I started off by laying out, as plainly as I could, what had happened. “We thought it odd that the forest was so unique. The trees there, the plants…like nothing else on the face of the earth. And that’s to say nothing of all the animals, all unique forms of what you might find elsewhere. It made no sense for there to be this much diversity in a place that wasn’t an island or a tepui or otherwise isolated.”

There was no response.

Taking this as an encouraging sign, I continued: “There were legends about the woods, of course, as there always are. Mostly in the form of people and things going in and never coming out. The few records I’ve been able to find have been quite strange. People found wrapped up in thorny vines, choked on thousands of flies that occur nowhere else, or with tooth marks from a dozen different species on them. And that’s when I began, you know. To suspect.”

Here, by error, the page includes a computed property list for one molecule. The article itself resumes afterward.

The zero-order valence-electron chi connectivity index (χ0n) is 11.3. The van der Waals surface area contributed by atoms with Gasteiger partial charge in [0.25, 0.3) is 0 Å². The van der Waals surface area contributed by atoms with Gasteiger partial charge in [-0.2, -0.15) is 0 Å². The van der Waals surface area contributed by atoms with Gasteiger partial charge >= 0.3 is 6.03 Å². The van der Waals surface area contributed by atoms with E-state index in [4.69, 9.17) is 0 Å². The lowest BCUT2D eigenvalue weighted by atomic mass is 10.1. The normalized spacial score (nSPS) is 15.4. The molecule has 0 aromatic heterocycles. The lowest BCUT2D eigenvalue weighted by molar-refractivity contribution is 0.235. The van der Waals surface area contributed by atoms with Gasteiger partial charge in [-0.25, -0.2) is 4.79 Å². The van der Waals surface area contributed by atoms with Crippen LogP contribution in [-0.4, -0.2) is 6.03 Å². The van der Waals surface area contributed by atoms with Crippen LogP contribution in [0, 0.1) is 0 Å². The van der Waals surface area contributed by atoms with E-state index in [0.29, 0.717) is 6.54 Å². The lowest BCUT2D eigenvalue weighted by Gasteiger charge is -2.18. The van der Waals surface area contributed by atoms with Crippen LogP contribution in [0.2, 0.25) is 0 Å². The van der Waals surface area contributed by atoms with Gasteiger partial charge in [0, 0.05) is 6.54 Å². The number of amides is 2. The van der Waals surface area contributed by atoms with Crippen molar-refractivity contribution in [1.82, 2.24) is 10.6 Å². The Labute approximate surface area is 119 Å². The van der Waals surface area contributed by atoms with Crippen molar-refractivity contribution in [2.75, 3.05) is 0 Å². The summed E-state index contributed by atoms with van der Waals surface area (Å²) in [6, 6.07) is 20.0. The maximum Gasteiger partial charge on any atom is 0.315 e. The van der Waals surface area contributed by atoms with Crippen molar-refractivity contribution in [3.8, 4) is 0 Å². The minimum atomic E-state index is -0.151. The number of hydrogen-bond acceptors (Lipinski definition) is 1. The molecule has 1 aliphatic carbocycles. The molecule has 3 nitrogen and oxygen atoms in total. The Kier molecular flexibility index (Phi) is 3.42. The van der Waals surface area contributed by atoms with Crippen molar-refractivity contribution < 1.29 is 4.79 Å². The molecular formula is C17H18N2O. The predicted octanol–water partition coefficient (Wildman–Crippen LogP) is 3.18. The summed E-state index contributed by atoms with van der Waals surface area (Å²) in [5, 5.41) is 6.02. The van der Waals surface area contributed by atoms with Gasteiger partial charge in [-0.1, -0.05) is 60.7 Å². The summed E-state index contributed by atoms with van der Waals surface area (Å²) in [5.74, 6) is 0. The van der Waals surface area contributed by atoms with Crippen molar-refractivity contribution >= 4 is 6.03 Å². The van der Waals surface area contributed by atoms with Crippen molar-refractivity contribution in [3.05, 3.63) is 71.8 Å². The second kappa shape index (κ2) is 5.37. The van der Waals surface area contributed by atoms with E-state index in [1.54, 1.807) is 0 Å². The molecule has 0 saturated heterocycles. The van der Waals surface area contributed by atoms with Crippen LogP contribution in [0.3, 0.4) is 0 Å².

This time, I felt a faint breeze kicking up. “To suspect what?” The words were a whisper on the wind, syllables howling across the open and rotted stumps.

“People say the forest is full of beasts,” I said. “But now I know that the forest is the beast.”


“Every tree and branch, every unique animal inside…is part of a single organism. Great, powerful, and wise.”


“And I’ve come to join it.”

A pause, and then a single, drawn out word, echoing from every quarter of the living forest. “Welcome.”

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